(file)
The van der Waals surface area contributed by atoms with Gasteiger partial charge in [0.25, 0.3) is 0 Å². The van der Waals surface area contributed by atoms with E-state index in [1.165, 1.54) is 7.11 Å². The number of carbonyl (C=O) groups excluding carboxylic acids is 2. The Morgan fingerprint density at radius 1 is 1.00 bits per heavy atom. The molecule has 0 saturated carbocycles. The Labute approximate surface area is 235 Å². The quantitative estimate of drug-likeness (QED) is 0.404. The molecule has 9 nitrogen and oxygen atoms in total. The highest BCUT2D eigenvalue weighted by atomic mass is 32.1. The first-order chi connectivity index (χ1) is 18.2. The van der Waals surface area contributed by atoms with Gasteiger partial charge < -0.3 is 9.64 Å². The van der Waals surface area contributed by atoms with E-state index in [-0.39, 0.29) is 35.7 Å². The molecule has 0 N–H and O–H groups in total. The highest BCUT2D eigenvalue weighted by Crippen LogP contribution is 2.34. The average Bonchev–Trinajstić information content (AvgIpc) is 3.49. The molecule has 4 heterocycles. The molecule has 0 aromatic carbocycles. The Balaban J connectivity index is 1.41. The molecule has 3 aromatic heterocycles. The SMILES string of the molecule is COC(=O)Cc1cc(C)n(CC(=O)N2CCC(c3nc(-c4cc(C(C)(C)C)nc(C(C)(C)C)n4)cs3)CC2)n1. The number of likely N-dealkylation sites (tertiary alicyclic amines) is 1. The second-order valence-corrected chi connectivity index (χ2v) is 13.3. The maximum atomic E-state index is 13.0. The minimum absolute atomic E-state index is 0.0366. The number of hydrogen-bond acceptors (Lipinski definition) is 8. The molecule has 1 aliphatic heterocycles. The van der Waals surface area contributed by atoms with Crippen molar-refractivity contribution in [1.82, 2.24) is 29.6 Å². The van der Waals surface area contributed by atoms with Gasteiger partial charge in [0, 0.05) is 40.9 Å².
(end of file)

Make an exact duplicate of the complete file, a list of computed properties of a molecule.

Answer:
The van der Waals surface area contributed by atoms with Gasteiger partial charge in [0.25, 0.3) is 0 Å². The van der Waals surface area contributed by atoms with E-state index in [1.165, 1.54) is 7.11 Å². The number of carbonyl (C=O) groups excluding carboxylic acids is 2. The Morgan fingerprint density at radius 1 is 1.00 bits per heavy atom. The molecule has 0 saturated carbocycles. The Labute approximate surface area is 235 Å². The quantitative estimate of drug-likeness (QED) is 0.404. The molecule has 9 nitrogen and oxygen atoms in total. The highest BCUT2D eigenvalue weighted by atomic mass is 32.1. The first-order chi connectivity index (χ1) is 18.2. The van der Waals surface area contributed by atoms with Gasteiger partial charge < -0.3 is 9.64 Å². The van der Waals surface area contributed by atoms with E-state index in [-0.39, 0.29) is 35.7 Å². The molecule has 0 N–H and O–H groups in total. The highest BCUT2D eigenvalue weighted by Crippen LogP contribution is 2.34. The average Bonchev–Trinajstić information content (AvgIpc) is 3.49. The molecule has 4 heterocycles. The molecule has 0 aromatic carbocycles. The Balaban J connectivity index is 1.41. The molecule has 3 aromatic heterocycles. The SMILES string of the molecule is COC(=O)Cc1cc(C)n(CC(=O)N2CCC(c3nc(-c4cc(C(C)(C)C)nc(C(C)(C)C)n4)cs3)CC2)n1. The number of likely N-dealkylation sites (tertiary alicyclic amines) is 1. The second-order valence-corrected chi connectivity index (χ2v) is 13.3. The maximum atomic E-state index is 13.0. The minimum absolute atomic E-state index is 0.0366. The number of hydrogen-bond acceptors (Lipinski definition) is 8. The molecule has 1 aliphatic heterocycles. The van der Waals surface area contributed by atoms with Crippen molar-refractivity contribution in [1.82, 2.24) is 29.6 Å². The van der Waals surface area contributed by atoms with Gasteiger partial charge in [0, 0.05) is 40.9 Å².